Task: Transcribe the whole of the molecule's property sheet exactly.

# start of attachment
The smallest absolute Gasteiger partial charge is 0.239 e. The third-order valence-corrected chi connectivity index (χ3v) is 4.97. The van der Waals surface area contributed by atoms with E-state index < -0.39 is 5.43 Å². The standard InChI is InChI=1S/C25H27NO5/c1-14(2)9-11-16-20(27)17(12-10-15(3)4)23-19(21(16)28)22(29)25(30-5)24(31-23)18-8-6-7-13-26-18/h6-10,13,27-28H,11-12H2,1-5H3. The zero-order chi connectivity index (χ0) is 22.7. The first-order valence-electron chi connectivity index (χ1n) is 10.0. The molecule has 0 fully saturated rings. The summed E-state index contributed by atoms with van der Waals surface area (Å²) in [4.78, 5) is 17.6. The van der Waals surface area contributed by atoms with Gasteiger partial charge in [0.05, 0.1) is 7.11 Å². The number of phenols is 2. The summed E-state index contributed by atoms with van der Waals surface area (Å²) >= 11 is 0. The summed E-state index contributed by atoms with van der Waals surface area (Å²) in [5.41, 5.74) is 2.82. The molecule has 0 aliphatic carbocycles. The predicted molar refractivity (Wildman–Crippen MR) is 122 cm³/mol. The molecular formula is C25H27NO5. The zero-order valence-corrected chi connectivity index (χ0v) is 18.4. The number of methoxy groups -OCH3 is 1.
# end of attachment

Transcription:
The smallest absolute Gasteiger partial charge is 0.239 e. The third-order valence-corrected chi connectivity index (χ3v) is 4.97. The van der Waals surface area contributed by atoms with E-state index < -0.39 is 5.43 Å². The standard InChI is InChI=1S/C25H27NO5/c1-14(2)9-11-16-20(27)17(12-10-15(3)4)23-19(21(16)28)22(29)25(30-5)24(31-23)18-8-6-7-13-26-18/h6-10,13,27-28H,11-12H2,1-5H3. The zero-order chi connectivity index (χ0) is 22.7. The first-order valence-electron chi connectivity index (χ1n) is 10.0. The molecule has 0 fully saturated rings. The summed E-state index contributed by atoms with van der Waals surface area (Å²) in [4.78, 5) is 17.6. The van der Waals surface area contributed by atoms with Gasteiger partial charge in [0.05, 0.1) is 7.11 Å². The number of phenols is 2. The summed E-state index contributed by atoms with van der Waals surface area (Å²) >= 11 is 0. The summed E-state index contributed by atoms with van der Waals surface area (Å²) in [5.41, 5.74) is 2.82. The molecule has 0 aliphatic carbocycles. The predicted molar refractivity (Wildman–Crippen MR) is 122 cm³/mol. The molecular formula is C25H27NO5. The zero-order valence-corrected chi connectivity index (χ0v) is 18.4. The number of methoxy groups -OCH3 is 1.